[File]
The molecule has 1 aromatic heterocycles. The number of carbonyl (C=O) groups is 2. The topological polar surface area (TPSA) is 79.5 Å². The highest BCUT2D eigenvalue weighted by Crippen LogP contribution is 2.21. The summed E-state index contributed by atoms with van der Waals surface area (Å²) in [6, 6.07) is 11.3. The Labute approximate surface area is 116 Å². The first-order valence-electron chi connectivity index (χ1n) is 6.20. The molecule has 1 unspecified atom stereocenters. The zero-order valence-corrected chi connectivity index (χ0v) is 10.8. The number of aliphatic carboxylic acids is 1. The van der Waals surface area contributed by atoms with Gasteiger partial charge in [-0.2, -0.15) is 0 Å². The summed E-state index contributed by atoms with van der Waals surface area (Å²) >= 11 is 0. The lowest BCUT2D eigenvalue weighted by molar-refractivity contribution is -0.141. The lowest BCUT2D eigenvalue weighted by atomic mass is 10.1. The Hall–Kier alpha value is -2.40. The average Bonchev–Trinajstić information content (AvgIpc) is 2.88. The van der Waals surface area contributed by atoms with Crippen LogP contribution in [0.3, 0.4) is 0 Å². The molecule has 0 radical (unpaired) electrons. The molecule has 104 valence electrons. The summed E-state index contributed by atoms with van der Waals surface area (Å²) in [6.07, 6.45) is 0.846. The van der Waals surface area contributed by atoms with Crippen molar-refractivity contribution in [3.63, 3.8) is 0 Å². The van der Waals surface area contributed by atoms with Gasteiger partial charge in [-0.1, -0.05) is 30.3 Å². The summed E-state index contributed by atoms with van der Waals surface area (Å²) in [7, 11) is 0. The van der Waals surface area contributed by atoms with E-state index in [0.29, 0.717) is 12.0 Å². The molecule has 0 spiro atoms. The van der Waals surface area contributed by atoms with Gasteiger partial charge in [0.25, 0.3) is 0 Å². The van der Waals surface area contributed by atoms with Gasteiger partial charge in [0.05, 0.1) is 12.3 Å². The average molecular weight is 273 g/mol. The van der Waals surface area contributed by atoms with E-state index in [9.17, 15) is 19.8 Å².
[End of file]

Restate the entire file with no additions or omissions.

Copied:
The molecule has 1 aromatic heterocycles. The number of carbonyl (C=O) groups is 2. The topological polar surface area (TPSA) is 79.5 Å². The highest BCUT2D eigenvalue weighted by Crippen LogP contribution is 2.21. The summed E-state index contributed by atoms with van der Waals surface area (Å²) in [6, 6.07) is 11.3. The Labute approximate surface area is 116 Å². The first-order valence-electron chi connectivity index (χ1n) is 6.20. The molecule has 1 unspecified atom stereocenters. The zero-order valence-corrected chi connectivity index (χ0v) is 10.8. The number of aliphatic carboxylic acids is 1. The van der Waals surface area contributed by atoms with Gasteiger partial charge in [-0.2, -0.15) is 0 Å². The summed E-state index contributed by atoms with van der Waals surface area (Å²) >= 11 is 0. The lowest BCUT2D eigenvalue weighted by molar-refractivity contribution is -0.141. The lowest BCUT2D eigenvalue weighted by atomic mass is 10.1. The Hall–Kier alpha value is -2.40. The average Bonchev–Trinajstić information content (AvgIpc) is 2.88. The van der Waals surface area contributed by atoms with Crippen LogP contribution in [0.3, 0.4) is 0 Å². The molecule has 0 radical (unpaired) electrons. The molecule has 104 valence electrons. The summed E-state index contributed by atoms with van der Waals surface area (Å²) in [6.07, 6.45) is 0.846. The van der Waals surface area contributed by atoms with Crippen molar-refractivity contribution in [3.63, 3.8) is 0 Å². The van der Waals surface area contributed by atoms with Gasteiger partial charge in [-0.1, -0.05) is 30.3 Å². The summed E-state index contributed by atoms with van der Waals surface area (Å²) in [7, 11) is 0. The van der Waals surface area contributed by atoms with E-state index in [0.29, 0.717) is 12.0 Å². The molecule has 0 spiro atoms. The van der Waals surface area contributed by atoms with Gasteiger partial charge in [0.25, 0.3) is 0 Å². The van der Waals surface area contributed by atoms with Gasteiger partial charge in [0.05, 0.1) is 12.3 Å². The average molecular weight is 273 g/mol. The van der Waals surface area contributed by atoms with E-state index in [9.17, 15) is 19.8 Å².